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Medical Coding News Archives

CMS Proposes Giving Contractors More Control Over Medical Reviews

July 27, 2012:

Deborah C. Hall, Clinical/Technical Editor

The Centers for Medicare and Medicaid Services (CMS) has proposed giving contractors more discretion in deciding when to take providers and suppliers off medical review.

The agency is looking to eliminate the deadline by which Medicare contractors would terminate nonrandom, prepayment, complex medical review to later than one year following the initiation of the medical review or when the provider or supplier has reduced the initial review error rate by 70 percent or more. This would mean that contractors would not be required to terminate nonrandom prepayment medical review by a prescribed time but would instead terminate each medical review when the provider or supplier has met all Medicare billing requirements as evidenced by an acceptable error rate as determined by the contractor.

The proposal, which is part of the revisions to payment policies under the physician fee schedule (currently on display and set to be published on July 30 in the Federal Register) would allow a contractor to set criteria that are lower—or higher—than the current requirement of one year or a 70 percent reduction in error rate, which was established in a final rule published on September 26, 2008, titled “Termination of Non-Random Prepayment Complex Medical Review.” While the Medicare Modernization Act mandated that CMS develop requirements for random prepayment reviews, the Health Care and Education Reconciliation Act of 2010 (HCERA) repealed the statutory requirements for the regulation.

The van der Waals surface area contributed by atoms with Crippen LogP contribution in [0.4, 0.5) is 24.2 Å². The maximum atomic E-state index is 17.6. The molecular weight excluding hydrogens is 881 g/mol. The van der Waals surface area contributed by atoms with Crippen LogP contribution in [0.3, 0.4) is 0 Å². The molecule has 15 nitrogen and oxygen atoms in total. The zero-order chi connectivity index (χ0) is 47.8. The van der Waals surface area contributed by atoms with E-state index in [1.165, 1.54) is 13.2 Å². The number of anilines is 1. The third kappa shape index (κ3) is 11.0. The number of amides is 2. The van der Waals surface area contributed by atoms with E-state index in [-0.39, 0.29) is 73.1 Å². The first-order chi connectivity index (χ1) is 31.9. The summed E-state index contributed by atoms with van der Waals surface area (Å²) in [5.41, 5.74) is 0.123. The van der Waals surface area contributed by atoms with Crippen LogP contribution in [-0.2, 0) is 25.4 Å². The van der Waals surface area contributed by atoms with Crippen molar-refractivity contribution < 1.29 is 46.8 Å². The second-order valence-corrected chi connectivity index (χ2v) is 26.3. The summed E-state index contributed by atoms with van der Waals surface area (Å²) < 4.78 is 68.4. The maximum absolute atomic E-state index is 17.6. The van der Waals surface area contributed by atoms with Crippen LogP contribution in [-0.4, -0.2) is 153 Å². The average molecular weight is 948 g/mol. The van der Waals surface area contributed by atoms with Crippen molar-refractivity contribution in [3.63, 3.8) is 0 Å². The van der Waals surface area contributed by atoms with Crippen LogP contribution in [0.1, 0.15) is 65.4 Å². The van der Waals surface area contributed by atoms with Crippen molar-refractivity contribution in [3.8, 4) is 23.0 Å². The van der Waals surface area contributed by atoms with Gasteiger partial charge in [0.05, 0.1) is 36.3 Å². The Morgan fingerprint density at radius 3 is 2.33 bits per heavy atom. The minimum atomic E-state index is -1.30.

A complex medical review requires that the contractor review medical record documentation and claims data to determine appropriate coding and billing before the claim is paid. Provider-specific complex medical reviews can suspend all claims from a particular provider or all claims related to a specific service or procedure submitted by that provider and are usually performed when the contractor has established that the provider has consistently billed an item, service, or procedure incorrectly. More information regarding complex medical reviews, as well as other types of Medicare claim reviews, can be found in the Physicians’ Compliance Guide.


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